Japan Voted on Anti-Gambling Bill Over the Weekend

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Dealing with its own gambling dilemma, Japan may now be pushing stronger to introduce laws that will see casinos open doors on its territory. However, legislators remain aware that the adopting of recreational gaming may also have its pitfalls that need to be addressed in the bud.

Such is the case with the anti-gambling addiction bill that the Japanese Diet, the country’s parliament, voted on during the weekend. The bill cleared the lower chamber making it abundantly clear that whatever the future of gambling in the country, Japan is very much determined to withstand its values and traditions.

A Stamp of Approval

On Saturday, the Liberal Democratic Party (LDP), Prime Minister’s Shinzo Abe’s ruling party, pushed ahead with the legislation, which has been on the cards as early as 2017. The recent move is part of the Integrated Resorts (IR) Implementation Bill, which the LDP is spearheading to allow casinos to operate on the territory of Japan.

While political parties in the country have been divided over the issue of gambling legalization,Komeito and the Japan Restoration Party, a partner to LDP and an opposition entity respectively, have been unanimous in their decision to support the bill, highlighting the importance of having meaningful laws, regardless of the legal status of the activity itself.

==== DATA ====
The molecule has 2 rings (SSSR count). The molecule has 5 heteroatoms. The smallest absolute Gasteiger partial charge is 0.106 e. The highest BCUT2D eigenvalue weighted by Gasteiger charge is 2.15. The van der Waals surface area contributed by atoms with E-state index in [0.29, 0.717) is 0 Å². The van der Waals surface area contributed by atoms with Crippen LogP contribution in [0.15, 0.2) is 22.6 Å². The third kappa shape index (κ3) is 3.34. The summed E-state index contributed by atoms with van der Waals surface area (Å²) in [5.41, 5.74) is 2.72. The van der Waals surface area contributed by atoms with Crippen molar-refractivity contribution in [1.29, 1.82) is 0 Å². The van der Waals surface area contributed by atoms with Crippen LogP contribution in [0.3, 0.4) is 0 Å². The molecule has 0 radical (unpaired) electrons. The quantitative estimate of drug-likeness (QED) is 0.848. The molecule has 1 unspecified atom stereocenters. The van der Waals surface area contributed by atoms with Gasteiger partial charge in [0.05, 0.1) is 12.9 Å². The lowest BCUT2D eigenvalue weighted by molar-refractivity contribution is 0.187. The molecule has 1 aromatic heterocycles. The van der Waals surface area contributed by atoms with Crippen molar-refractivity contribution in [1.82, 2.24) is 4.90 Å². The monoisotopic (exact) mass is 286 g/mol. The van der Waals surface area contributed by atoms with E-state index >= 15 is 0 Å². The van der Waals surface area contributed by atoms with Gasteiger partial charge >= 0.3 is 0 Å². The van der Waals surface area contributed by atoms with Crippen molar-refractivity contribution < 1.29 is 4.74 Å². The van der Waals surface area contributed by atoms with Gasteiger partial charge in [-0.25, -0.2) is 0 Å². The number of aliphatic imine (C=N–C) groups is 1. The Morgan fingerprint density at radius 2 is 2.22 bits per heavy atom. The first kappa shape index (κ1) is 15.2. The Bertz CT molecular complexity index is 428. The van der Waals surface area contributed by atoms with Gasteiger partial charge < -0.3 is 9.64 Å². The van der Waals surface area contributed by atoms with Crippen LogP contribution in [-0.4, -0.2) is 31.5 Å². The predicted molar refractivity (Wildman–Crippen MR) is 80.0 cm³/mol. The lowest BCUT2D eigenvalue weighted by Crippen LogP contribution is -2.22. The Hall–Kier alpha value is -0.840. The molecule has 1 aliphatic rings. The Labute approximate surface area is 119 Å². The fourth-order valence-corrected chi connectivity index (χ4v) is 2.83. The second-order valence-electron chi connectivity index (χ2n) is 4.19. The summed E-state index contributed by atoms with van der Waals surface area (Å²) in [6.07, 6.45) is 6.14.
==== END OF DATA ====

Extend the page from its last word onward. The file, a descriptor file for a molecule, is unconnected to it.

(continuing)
Anti-gambling Equals IR Bill?

The fact that the anti-gambling bill has been adopted has given many reasons to hope that what may follow next is the actual implementation of the debated IR Bill. There are reasons enough to believe that the preparation to tackle gambling issues is a clear precursor towars a future where gambling is taken more seriously.

One of the problems of having a legalized industry in the United States, for example, is the lack of a unifying body of regulators who can impose their will for the greater good across all states and their respective counties. This patchy legal framework makes it particularly difficult for any common action on gambling.

Meanwhile, back in Japan, Hiroshi Moriyama, LDP affairs policy chairman, has said that the government will now be focusing on moving the anti-gambling bill to the Hous of Councillors where it will await its final nod. All of this, Mr Moriyama expects to happen before the current session is out.

Japan’s Trackrecord with Gambling

Gambling in Japan is currently not regulated in any form. Online casinos are in fact not allowed on the territory of the country, let alone any physical venues. However, Japanese gamblers still manage to sneak out around regulations and play at established bookmakers.

Japan has not persecuted people for playing at online casinos nor does it have the intention to. However, the activity is not advertised openly nor are gamblers advised to share their experience openly. Of course, due to the lack of regulation it may be difficult for gamblers to clear the hurdles and deposit actual money into their accounts.

As the Diet debates gambling, gamers may discreetly continue to wager online while keeping a low profile and nevertheless abiding by the country’s laws.